One of the least explored aspect of gamma-ray burst (GRB) prompt emission is its polarization. Polarization measurements add a new dimension to the study of GRBs. It reveals the strength, coherence length and topology of the magnetic fields and the geometry of the relativistic outflow. Existing polarization data have limited sensitivity and show conflicting results. LEAP with its large effective area will provide high sensitivity polarization measurements required to understand GRB jets and their geometry. LEAP is proposed as an International Space Station external payload, launching in 2025, and was selected by NASA for a Phase A concept study. In addition to GRBs, LEAP will enable a wide range of secondary science such as searching for gravitational wave counterparts, polarization sensitive observations of Solar flares, terrestrial gamma-ray flashes or soft gamma-repeaters.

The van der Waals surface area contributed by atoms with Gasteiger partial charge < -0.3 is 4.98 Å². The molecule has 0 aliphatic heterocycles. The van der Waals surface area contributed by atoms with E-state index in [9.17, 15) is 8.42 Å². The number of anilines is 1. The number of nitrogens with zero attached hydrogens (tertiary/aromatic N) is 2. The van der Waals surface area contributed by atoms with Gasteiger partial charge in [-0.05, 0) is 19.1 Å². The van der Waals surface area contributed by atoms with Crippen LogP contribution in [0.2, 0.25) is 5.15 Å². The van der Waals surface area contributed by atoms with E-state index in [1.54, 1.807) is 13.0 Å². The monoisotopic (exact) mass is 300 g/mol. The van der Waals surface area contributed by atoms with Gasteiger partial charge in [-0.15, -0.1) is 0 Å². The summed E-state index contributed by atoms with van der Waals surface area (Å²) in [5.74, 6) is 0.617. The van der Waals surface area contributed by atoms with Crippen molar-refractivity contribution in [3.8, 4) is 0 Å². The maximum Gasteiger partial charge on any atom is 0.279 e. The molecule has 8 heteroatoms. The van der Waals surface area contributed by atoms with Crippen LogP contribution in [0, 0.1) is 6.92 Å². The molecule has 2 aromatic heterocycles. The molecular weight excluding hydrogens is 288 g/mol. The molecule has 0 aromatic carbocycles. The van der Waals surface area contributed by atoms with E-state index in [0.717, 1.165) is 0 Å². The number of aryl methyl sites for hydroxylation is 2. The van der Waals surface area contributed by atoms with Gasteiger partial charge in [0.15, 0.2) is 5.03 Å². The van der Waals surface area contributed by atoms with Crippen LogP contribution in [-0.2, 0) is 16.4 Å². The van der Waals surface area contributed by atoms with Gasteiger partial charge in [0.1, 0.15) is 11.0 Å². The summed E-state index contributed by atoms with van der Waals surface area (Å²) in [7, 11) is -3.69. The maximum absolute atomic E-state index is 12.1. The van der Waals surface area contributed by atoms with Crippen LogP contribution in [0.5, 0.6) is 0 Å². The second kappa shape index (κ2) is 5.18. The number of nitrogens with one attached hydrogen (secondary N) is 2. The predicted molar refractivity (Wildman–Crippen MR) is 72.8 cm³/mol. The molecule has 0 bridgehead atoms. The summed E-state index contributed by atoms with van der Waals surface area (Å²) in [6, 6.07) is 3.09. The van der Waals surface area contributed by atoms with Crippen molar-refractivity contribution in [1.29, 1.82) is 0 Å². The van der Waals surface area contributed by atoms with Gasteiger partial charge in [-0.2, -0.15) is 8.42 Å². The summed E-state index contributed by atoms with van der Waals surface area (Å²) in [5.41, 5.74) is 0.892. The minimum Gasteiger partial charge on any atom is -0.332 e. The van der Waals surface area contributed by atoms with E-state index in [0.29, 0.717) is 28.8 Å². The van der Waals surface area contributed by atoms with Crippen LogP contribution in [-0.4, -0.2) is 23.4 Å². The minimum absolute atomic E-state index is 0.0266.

Here we show how LEAP will constrain models of gamma-ray bursts. One of the leading emission mechanisms is synchrotron radiation which typically involves high degrees of polarization. Based on the GRB prompt emission properties measured by Fermi-GBM and gamma-ray emission models, we will show polarization estimates tailored to the sensitivity of LEAP. We will update and expand the models compiled in Toma et al. 2009, that consider different magnetic field topologies (ordered or random) and emission mechanisms (Compton scattering or synchrotron). Using simulations, we investigate the role of the Lorentz factor distribution in shaping the expected polarization measurements. We expand models to include jets with angular structure and use improved jet opening angle distribution.